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Fri Jan 4 07:58:09 2013 UTC (6 years, 9 months ago) by golsen
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Update the description of the sim table cell colors.

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<TITLE>Explanation of "Region in ..." Colors</TITLE>
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<H1>Explanation of "Region in ..." Colors</H1>

In the protein similarities table, the table cells that describe the sequence regions responsible for the similarity are colored to reflect the extent and location of the similarity.  The coloring is intended to provide a quick visual cue as to the nature of the similarity, and help in assessing broad classes of possible relationships (most particularly, whether there are reasons to doubt that these sequences have the same function).
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The intensity (saturation) of the color depends on the fraction of the sequence that is covered by the similarity.

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If the similarity extends over at least 90% of the sequence, then the table cell background is white.
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If the similarity covers less than 90% of the sequence, then there is a background color.  The shorter the region of similarity, the more intense the color.
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The color (hue) of the cell depends of which region of the sequence is similar.

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The colors go from red through green to blue as the region of matching moves from the beginning to the end of the sequence.
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The color is determined by the position of the matching region within the sequence. A match that extends all the way to the beginning, but does not reach the end is fully red (with the saturation depending on the amount of the sequence covered). A match that extends all the way to the end, but does not include the beginning is fully blue (with the saturation depending on the amount of the sequence covered).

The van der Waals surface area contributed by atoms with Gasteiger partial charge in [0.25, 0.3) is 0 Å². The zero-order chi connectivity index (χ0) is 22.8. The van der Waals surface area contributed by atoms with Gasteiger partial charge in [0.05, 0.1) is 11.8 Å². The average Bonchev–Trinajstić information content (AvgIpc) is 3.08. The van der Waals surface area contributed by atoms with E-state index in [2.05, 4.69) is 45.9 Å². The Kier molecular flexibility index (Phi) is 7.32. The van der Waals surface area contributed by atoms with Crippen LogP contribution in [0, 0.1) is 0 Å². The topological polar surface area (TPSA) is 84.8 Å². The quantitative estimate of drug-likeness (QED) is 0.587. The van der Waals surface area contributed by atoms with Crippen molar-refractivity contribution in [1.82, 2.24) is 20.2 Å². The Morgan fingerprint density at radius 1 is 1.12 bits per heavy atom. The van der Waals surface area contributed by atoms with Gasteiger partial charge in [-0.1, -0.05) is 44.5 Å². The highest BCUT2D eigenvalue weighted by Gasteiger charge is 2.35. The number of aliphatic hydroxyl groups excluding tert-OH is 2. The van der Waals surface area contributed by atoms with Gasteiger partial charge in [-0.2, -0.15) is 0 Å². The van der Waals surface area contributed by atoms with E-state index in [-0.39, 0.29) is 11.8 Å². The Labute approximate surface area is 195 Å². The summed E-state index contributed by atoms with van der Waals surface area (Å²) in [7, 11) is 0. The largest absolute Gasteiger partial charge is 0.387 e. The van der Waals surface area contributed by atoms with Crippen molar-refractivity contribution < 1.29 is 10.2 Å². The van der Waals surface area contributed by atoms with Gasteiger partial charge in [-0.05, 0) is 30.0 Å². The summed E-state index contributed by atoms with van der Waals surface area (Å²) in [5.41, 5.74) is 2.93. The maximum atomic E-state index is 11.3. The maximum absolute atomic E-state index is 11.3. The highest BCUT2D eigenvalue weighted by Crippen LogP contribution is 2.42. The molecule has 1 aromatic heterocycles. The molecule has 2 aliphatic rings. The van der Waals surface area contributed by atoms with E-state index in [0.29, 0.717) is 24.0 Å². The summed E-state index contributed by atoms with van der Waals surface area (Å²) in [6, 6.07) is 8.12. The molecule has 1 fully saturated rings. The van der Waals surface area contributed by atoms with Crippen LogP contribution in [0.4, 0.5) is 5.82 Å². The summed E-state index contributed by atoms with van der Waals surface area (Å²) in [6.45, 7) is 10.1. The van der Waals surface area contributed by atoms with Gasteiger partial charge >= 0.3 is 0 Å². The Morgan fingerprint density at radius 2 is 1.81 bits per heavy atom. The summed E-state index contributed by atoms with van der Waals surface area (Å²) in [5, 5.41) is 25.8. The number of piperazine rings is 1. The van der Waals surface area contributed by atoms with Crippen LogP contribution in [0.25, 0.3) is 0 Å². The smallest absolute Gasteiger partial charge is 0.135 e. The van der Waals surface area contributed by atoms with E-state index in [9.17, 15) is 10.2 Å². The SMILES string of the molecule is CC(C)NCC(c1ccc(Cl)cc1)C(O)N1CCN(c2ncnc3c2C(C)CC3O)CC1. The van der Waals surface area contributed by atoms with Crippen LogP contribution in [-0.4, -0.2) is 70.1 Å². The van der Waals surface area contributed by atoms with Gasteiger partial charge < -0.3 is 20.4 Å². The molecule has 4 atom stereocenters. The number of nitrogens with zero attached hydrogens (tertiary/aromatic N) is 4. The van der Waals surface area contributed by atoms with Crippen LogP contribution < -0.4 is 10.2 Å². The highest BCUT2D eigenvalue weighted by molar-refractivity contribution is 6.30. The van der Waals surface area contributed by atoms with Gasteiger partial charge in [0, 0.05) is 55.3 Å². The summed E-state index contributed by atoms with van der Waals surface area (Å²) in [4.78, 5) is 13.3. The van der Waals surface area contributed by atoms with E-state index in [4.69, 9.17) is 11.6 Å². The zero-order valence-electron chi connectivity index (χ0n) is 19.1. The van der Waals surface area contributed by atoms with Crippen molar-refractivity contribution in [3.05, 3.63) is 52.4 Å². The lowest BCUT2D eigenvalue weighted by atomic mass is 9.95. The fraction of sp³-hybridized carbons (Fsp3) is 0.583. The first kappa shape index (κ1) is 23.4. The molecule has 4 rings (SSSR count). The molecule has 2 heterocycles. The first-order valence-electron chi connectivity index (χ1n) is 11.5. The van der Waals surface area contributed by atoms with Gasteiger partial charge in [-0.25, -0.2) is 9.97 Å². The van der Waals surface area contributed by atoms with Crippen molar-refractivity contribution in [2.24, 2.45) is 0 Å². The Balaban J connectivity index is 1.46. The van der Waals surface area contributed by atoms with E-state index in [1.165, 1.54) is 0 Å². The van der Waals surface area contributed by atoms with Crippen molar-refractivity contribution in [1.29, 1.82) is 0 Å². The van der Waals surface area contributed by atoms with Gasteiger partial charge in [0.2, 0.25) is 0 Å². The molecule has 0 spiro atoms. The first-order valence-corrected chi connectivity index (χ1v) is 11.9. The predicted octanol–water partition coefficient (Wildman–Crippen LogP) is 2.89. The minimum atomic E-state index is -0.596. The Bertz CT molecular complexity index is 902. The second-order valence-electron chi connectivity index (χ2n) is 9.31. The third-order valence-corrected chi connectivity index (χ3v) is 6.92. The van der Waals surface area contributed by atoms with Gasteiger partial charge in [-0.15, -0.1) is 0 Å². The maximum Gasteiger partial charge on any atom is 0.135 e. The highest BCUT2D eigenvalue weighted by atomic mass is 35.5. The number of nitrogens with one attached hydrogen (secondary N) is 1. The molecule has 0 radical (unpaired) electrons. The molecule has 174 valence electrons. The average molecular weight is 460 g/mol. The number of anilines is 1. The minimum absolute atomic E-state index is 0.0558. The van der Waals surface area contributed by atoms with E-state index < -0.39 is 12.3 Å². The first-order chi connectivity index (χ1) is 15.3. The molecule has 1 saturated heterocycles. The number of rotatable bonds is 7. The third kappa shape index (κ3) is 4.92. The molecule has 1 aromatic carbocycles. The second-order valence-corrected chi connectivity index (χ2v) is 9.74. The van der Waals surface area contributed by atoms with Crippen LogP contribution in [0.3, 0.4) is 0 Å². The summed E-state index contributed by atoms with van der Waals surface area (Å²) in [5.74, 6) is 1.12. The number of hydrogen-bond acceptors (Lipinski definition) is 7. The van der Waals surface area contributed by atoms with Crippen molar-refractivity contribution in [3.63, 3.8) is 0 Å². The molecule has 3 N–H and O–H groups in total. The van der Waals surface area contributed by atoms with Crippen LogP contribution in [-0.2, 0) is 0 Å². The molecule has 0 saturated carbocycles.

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Taken together, the colors of the subject sequence (left column) and the query sequence (right column) tell a story.

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<TR><TH>Subject<BR />color</TH><TH>Query<BR />color</TH><TH>Some possible interpretations</TH></TR>

<TR><TD>White</TD><TD>White</TD><TD>Both sequences match over (essentially) their full length.</TD></TR>

<TR><TD>White</TD><TD>Colored</TD><TD>The subject sequence is shorter than the query sequence.  The subject sequence might be a fragment of a protein (perhaps the result of a sequencing error, or running off the end of a contig).  Alternatively, the query sequence might be a multifunctional protein, and the subject sequence does not have all of the functions.  A related situation is when proteins found as one peptide in some organisms are found in two separate peptides in others.</TD></TR>

<TR><TD>Colored</TD><TD>White</TD><TD>The query sequence is shorter than the subject sequence.  The query sequence might be a fragment of a protein (perhaps the result of a sequencing error, or running off the end of a contig).  Alternatively, the subject sequence might be a multifunctional protein, and the query sequence does not have all of the functions.  A related situation is when proteins found as one peptide in some organisms are found in two separate peptides in others.</TD></TR>

<TR><TD>Colored</TD><TD>Same color</TD><TD>The query and subject are of similar lengths, <B>and</B> the region of similarity is the same in both sequences.  This often happens when analyzing sequences that are distantly related, or when some part(s) of the molecule diverge particularly quickly.</TD></TR>

<TR><TD>Colored</TD><TD>Different color</TD><TD>This happens when comparing two partial sequences that cover different parts of a molecule.  Alternatively, the similarity could be due to a conserved motif shared by two molecules of quite different function.</TD></TR>

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Closing thoughts:
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In considering whether two proteins have the same function, one would prefer that the similarity cover essentially the entirety of both molecules (little or no color).  When this is not true, one would prefer that the colors match as closely as possible.

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